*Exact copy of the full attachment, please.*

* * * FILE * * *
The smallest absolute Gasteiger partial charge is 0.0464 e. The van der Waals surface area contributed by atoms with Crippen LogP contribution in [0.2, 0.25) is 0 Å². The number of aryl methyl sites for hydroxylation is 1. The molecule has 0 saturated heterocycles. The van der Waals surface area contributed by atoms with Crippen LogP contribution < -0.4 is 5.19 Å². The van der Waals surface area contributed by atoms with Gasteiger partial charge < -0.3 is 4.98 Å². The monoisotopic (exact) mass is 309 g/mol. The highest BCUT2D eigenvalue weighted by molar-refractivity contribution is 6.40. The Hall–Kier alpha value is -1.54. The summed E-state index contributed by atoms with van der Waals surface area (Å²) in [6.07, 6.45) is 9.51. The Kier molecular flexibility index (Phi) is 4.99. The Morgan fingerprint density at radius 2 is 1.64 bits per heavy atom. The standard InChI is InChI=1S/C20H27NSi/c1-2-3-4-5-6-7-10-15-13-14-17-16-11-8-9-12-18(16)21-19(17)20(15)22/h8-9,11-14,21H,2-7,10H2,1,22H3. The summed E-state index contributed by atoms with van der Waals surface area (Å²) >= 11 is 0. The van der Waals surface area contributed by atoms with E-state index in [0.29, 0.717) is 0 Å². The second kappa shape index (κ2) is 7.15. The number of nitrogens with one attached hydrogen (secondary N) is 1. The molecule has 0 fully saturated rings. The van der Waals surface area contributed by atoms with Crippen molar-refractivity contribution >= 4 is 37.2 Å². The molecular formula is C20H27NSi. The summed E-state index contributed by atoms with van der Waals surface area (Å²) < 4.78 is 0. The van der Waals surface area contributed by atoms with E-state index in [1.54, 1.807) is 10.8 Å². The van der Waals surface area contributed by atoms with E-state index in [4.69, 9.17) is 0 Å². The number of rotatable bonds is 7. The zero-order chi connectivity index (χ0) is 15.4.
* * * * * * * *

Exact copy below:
The smallest absolute Gasteiger partial charge is 0.0464 e. The van der Waals surface area contributed by atoms with Crippen LogP contribution in [0.2, 0.25) is 0 Å². The number of aryl methyl sites for hydroxylation is 1. The molecule has 0 saturated heterocycles. The van der Waals surface area contributed by atoms with Crippen LogP contribution < -0.4 is 5.19 Å². The van der Waals surface area contributed by atoms with Gasteiger partial charge < -0.3 is 4.98 Å². The monoisotopic (exact) mass is 309 g/mol. The highest BCUT2D eigenvalue weighted by molar-refractivity contribution is 6.40. The Hall–Kier alpha value is -1.54. The summed E-state index contributed by atoms with van der Waals surface area (Å²) in [6.07, 6.45) is 9.51. The Kier molecular flexibility index (Phi) is 4.99. The Morgan fingerprint density at radius 2 is 1.64 bits per heavy atom. The standard InChI is InChI=1S/C20H27NSi/c1-2-3-4-5-6-7-10-15-13-14-17-16-11-8-9-12-18(16)21-19(17)20(15)22/h8-9,11-14,21H,2-7,10H2,1,22H3. The summed E-state index contributed by atoms with van der Waals surface area (Å²) >= 11 is 0. The van der Waals surface area contributed by atoms with E-state index in [0.29, 0.717) is 0 Å². The second kappa shape index (κ2) is 7.15. The number of nitrogens with one attached hydrogen (secondary N) is 1. The molecule has 0 fully saturated rings. The van der Waals surface area contributed by atoms with Crippen molar-refractivity contribution >= 4 is 37.2 Å². The molecular formula is C20H27NSi. The summed E-state index contributed by atoms with van der Waals surface area (Å²) < 4.78 is 0. The van der Waals surface area contributed by atoms with E-state index in [1.54, 1.807) is 10.8 Å². The van der Waals surface area contributed by atoms with E-state index in [4.69, 9.17) is 0 Å². The number of rotatable bonds is 7. The zero-order chi connectivity index (χ0) is 15.4.